Keywords:  BPTES; CD4+ T cells; glutamine; hypoxia; metabolism; normoxia
  22. Nat Commun. 2022 Jun 17. 13(1): 3489
      Aberrant amino acid metabolism is a common event in obesity. Particularly, subjects with obesity are characterized by the excessive plasma kynurenine (Kyn). However, the primary source of Kyn and its impact on metabolic syndrome are yet to be fully addressed. Herein, we show that the overexpressed indoleamine 2,3-dioxygenase 1 (IDO1) in adipocytes predominantly contributes to the excessive Kyn, indicating a central role of adipocytes in Kyn metabolism. Depletion of Ido1 in adipocytes abrogates Kyn accumulation, protecting mice against obesity. Mechanistically, Kyn impairs lipid homeostasis in adipocytes via activating the aryl hydrocarbon receptor (AhR)/Signal transducer and activator of transcription 3 /interleukin-6 signaling. Genetic ablation of AhR in adipocytes abolishes the effect of Kyn. Moreover, supplementation of vitamin B6 ameliorated Kyn accumulation, protecting mice from obesity. Collectively, our data support that adipocytes are the primary source of increased circulating Kyn, while elimination of accumulated Kyn could be a viable strategy against obesity.
  23. Sci Signal. 2022 Jun 14. 15(738): eabq5594
      Calcium (Ca2+) signaling has long been known to be crucial for T cell activation. Erdogmus et al. tested the function of voltage-gated Ca2+ channel (CaV) proteins and discovered a nonchannel function mediated by an accessory subunit but found no evidence for CaV channel activity in T cells.
  24. Front Immunol. 2022 ;13 885782
      Trained immunity is driven by metabolism and epigenetics in innate immune cells in mammals. The phenomenon of trained immunity has been identified in invertebrates, including shrimp, but the underlying mechanisms remain unclear. To elucidate mechanisms of trained immunity in shrimp, the metabolomic changes in hemolymph of Marsupenaeus japonicus trained by the UV-inactivated white spot syndrome virus (UV-WSSV) were analyzed using tandem gas chromatography-mass/mass spectrometry. The metabolomic profiles of shrimp trained with UV-WSSV followed WSSV infection showed significant differences comparison with the control groups, PBS injection followed WSSV infection. 16 differential metabolites in total of 154 metabolites were identified, including D-fructose-6-phosphate, D-glucose-6-phosphate, and D-fructose-6-phosphate, and metabolic pathways, glycolysis, pentose phosphate pathway, and AMPK signaling pathway were enriched in the UV-WSSV trained groups. Further study found that histone monomethylation and trimethylation at H3K4 (H3K4me1 and H3K4me3) were involved in the trained immunity. Our data suggest that the UV-WSSV induced trained immunity leads to metabolism reprogramming in the shrimp and provide insights for WSSV control in shrimp aquaculture.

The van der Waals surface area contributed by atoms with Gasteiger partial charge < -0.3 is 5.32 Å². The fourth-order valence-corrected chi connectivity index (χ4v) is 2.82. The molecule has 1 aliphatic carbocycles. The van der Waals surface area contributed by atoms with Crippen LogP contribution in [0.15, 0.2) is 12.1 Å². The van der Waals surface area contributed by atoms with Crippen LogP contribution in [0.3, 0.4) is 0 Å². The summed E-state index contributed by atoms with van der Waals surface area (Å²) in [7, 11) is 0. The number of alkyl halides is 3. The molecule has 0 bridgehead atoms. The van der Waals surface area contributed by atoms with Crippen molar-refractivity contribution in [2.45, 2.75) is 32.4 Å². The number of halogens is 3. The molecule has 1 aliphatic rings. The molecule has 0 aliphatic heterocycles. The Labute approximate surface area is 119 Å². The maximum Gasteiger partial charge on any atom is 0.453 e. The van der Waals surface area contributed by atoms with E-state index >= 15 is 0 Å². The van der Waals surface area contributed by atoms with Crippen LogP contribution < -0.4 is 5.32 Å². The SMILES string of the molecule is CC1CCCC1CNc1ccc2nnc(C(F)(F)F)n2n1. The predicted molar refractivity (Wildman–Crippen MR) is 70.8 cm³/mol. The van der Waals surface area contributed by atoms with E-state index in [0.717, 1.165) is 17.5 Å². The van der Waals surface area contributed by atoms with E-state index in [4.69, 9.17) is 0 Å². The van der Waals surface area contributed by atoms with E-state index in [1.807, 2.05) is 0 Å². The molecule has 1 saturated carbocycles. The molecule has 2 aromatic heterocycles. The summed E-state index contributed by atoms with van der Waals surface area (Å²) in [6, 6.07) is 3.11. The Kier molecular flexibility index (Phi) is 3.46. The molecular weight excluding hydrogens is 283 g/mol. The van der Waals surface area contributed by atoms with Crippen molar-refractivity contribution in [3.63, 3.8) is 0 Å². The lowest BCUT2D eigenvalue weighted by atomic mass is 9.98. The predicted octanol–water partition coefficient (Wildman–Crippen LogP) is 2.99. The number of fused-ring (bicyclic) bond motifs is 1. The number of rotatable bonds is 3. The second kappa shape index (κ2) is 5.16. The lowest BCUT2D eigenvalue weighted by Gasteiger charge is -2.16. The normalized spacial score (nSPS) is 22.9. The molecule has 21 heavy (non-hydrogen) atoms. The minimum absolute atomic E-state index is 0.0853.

Keywords:  GC–MS/MS; WSSV; metabolites; shrimp; trained immunity
  25. Am J Respir Crit Care Med. 2022 Jun 14.
      RATIONALE: Pulmonary arterial hypertension (PAH) often results in death from right ventricular failure (RVF). NLRP3-macrophage activation may promote RVF in PAH.OBJECTIVES: Evaluating the contribution of the NLRP3 inflammasome in RV-macrophages to PAH-RVF.
    METHODS: Rats with decompensated RV hypertrophy (RVH) [monocrotaline (MCT) and Sugen-5416 hypoxia (SuHx)] were compared with compensated RVH rats [pulmonary artery banding (PAB)]. Echocardiography and right heart catheterization were performed. Macrophages, atrial natriuretic peptide (ANP) and fibrosis were evaluated by microscopy or flow cytometry. NLRP3 inflammasome activation and cardiotoxicity were confirmed by immunoblot and in vitro strategies. MCT-rats were treated with SC-144 (a GP130 antagonist) and MCC950 (an NLRP3 inhibitor). Macrophage-NLRP3 activity was evaluated in PAH-RVF patients.